In this tutorial, we will learn how to create radial menus, using nothing but CSS + HTML. In a future update, I will show you how you can also create "tabs" connected to the menu. For the sake of mobile users, I will include an option for turning the radial menu into a list on smaller devices. I will also include a way to create a "pie" menu using a similar method, also in a future update.

first, a demo
Please note: I'm using custom fonts on this page, so your menu will look slightly different.

Why use a radial menu? Well, first of all, it just looks cool, especially with the use of images (example) . Radial menus are more intuitive than standard drop-down menus, and have the added benefit of being easily memorized, making them a great way to boost your website/application user experience (UX). Perhaps the only downside, is that radial menus require a lot more work on the backend, than a standard "list of items" would require.

creating the menu
the HTML code:
<div>      menu      <a class="bottom">bottom</a>      <a class="left">left</a>      <a class="right">right</a>      <a class="top">top</a> </div>
As you should notice, there's not much happening here, because most of the "work" is done in your CSS code. Where you place each menu item doesn't matter. Also, you can use ids as opposed to classes. The only limitation of using ids is that if you have multiple menus in a single site, you'll have more work to do.
the css: the menu container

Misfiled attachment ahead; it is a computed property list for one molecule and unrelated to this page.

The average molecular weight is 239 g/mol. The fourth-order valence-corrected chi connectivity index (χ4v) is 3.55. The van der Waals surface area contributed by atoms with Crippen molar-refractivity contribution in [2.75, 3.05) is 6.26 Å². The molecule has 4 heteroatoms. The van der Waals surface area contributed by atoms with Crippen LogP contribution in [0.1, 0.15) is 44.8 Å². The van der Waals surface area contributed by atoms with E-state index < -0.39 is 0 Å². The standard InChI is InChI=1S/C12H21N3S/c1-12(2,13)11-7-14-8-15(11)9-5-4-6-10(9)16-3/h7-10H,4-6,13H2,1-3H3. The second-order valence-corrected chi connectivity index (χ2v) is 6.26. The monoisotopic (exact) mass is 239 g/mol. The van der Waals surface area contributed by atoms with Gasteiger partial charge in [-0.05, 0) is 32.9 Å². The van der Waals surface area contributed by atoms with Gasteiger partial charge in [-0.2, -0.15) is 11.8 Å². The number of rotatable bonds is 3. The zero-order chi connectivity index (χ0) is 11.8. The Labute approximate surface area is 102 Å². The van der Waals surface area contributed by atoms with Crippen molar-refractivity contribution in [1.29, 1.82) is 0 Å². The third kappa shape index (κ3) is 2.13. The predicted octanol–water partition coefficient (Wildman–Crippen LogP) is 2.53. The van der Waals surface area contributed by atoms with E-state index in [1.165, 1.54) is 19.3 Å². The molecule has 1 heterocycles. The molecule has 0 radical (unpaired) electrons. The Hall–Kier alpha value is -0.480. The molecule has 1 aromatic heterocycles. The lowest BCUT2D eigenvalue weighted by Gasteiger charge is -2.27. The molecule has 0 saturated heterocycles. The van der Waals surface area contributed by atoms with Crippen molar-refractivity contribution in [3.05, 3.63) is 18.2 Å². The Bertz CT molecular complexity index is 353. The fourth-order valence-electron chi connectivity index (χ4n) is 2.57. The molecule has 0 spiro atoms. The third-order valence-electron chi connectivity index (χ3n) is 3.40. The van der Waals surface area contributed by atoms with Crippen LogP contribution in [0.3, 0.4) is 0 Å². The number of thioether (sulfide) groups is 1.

.menu {      /*Required:*/      border-radius: 100%;      position: relative;      /*Recommended, but flexible:*/      width: 235px;      height: 235px;      margin: 150px auto 150px auto;      /*Optional:*/      display: flex;      justify-content: center;      align-items: center;      font-size: 35px;      letter-spacing: 3px;      color: white;      background-color: rgb(35, 35, 35);      border: 3px solid rgba(135, 135, 135, 0.8);      box-shadow: 0px 0px 15px rgba(0, 0, 0, 0.3), inset 0px 0px 135px rgba(135, 135, 135, 0.3);      transition: 1s; } .menu:hover {      /*Optional:*/      border: 3px solid rgba(255, 255, 255, 1);      box-shadow: 0px 0px 35px rgba(0, 0, 0, 0.5), inset 0px 0px 175px rgba(255, 255, 255, 0); }
Almost everything about the menu container in this example is optional, and by optional, I mean you can tweak it to your own design. However, in order for the radial menu to work as intended, you need to keep some basic things in mind:
  • Your container should (preferably) be a true circle. You can of course create any shape you'd like, but it will make the math involved a bit more tricky to figure out, and it's not as easy to use.
  • You need an adequate margin for your menu items. I don't recommend having your menu overlap other elements, as this can cause issues with interaction and rarely, even visual artefacts.
  • Your menu should have some form of a visible hover state, so as to hint to users of your site or application that can be interacted with. This is true even if you use a label + checkbox combo(I will explain how to do this in a future update). to create a clickable menu.
the menu items:
.menu .top, .menu .left, .menu .right, .menu .bottom {      /*Required:*/      position: absolute;      opacity: 0;      z-index: 2;      /*Optional:*/      box-shadow: 0px 0px 15px rgba(0, 0, 0, 0.3);      background-color: white;      justify-content: center;      text-decoration: none;      border-radius: 100%;      align-items: center;      font-size: 15px;      display: flex;      color: black;      width: 50%;      height: 50%; }
First, we start by setting some defaults for every item. Instead of duplicating a bunch of rules for each class, we can group them all together, and only define their exact positions and transitions separately. These have to be defined separately, or you will not have your menu items will not move, and you won't get a smooth animation.